Water’s ‘Day Zero’ Alerts and Responses: Past, Present and Futures
In 2018 there was a water alert of an imminent ‘Day Zero’ in Southern Africa’s famous city of Cape Town. Severe regional drought conditions in the region since 2014 had a debilitating effect. It’s not new. In recent times major cities in many parts of the world have also experienced severe water shortages and critical problems in meeting the demand for water and sanitary services in cities. Some authorities explain water shortages and over-worked wastewater infrastructure as part of Anthropogenic climate change.
Anthropocene theorists warn that global warming, urban growth, population growth, urbanisation, migration trends and the demand for energy and food resources are factors contributing to critical resource shortfalls. These all have a profound effect on water availability.
However, is ‘Day Zero’ new?
Climate conditions of droughts and floods have over extended periods of time forced communities to vacate their living spaces, sometimes at short notice and other times over an extended time, depending on the local carrying power of water resources. There is clear evidence of how human settlement in the Fertile Crescent in the Middle East, Egyptian, China, South America and Europe have in historical times fallen victim to a lack of water resources.
Therefore, it is important for historians and water sector experts in academia and professional water sector leaders, to take a look at the state of affairs from past, to present and even the future.
As recently as early 2020 many areas in southern Africa have been experiencing severe drought conditions that started as far back as 2014. But how do we deal with these crises in the rest of Southern Africa, South America, and Australasia? The recent trend of drought and bushfires in Australia serves as illustration. For that matter, we in the Southern Hemisphere, need Northern Hemisphere voices on the history and future of water shortages.
Although part of the conference is dedicated to a focused theme – the Day Zero Phenomenon – there is also space for water researcher to group together with other themes.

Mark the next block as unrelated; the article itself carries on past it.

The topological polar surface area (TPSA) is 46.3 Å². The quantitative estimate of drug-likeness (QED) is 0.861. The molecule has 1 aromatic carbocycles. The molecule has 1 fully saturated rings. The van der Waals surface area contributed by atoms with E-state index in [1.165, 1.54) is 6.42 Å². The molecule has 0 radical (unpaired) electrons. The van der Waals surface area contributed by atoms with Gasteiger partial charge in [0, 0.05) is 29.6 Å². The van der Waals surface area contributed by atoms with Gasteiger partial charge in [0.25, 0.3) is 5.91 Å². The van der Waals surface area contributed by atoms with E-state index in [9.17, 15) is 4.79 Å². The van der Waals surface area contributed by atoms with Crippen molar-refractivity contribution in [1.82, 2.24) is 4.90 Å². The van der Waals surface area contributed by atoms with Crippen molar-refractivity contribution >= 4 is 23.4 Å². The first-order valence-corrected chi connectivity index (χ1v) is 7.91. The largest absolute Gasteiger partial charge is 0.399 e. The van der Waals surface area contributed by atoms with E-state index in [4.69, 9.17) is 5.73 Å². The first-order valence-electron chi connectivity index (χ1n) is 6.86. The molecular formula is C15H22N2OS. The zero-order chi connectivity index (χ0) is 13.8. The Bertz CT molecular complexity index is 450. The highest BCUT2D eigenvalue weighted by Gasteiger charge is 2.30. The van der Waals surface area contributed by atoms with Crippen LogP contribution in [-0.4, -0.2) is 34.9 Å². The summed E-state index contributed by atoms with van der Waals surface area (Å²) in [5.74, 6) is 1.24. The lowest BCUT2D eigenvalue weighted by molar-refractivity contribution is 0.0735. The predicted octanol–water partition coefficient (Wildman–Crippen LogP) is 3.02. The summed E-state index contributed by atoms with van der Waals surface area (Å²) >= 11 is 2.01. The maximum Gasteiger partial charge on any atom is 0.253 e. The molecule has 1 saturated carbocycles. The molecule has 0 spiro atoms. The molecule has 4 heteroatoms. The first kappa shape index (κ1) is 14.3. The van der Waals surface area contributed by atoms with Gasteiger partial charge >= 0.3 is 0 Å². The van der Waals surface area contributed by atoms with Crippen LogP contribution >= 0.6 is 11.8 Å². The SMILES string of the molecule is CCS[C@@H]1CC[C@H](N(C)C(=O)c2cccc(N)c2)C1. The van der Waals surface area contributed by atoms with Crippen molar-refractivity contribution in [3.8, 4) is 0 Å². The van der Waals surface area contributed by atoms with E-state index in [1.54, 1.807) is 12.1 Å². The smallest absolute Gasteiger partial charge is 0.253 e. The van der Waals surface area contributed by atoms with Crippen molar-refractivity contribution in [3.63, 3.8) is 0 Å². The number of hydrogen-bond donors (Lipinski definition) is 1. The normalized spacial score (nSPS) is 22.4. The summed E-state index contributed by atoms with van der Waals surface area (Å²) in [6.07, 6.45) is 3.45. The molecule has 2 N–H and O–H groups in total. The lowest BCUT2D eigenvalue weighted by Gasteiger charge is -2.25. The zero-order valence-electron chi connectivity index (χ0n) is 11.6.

Specialist water historians, sociologists, political scientists, hydraulic engineers, scientists and water sector experts are welcome to forward topics for themes. There are many water historians who have already focused themes in which groups have an ongoing engagement in the International Water History Association and other organisations.
Therefore, participants are welcome to propose panels for group sessions and more water themes. The local organising committee will then be coordinate themes for placement in the conference programme.
Prospective participants are invited to submit abstracts for themes that have a bearing on inter alia:
- Historical and current ethical perspectives on water.
- History of agricultural development and the evolution of smarter water use
- Water history and the environment
- History of droughts
- History of floods
- Marine history
- Irrigation history
- Urban water history
- Rural water history
- History of agricultural development and the evolution of smart water use
- History of urbanization and water supply
- Rural water history
- History of water treatment and purification
- History of wastewater reuse
- Water and wastewater infrastructure systems
- Old and new water technologies
- Water related knowledge in ancient manuscripts (in different languages)
- Sanitation history
- Used water
- Religion and water
- Water management systems
- Water security
- Water disaster management: droughts and floods
- Large Dams
- Large dams and river systems
- African water history
- Water and sustainable development
- Cultural history of water
- Water history and its methodologies
- Waterscape changes in response to urbanisation
- Spatial arrangements and water technology systems (protection perimeters for water works and networks)
The 2021 IWHA conference will be hosted by the Stellenbosch University Water Institute (SUWI) at the STIAS Wallenberg Research Centre on the Stellenbosch campus, 30 June – 2 July 2021.
Please contact us if you have any queries.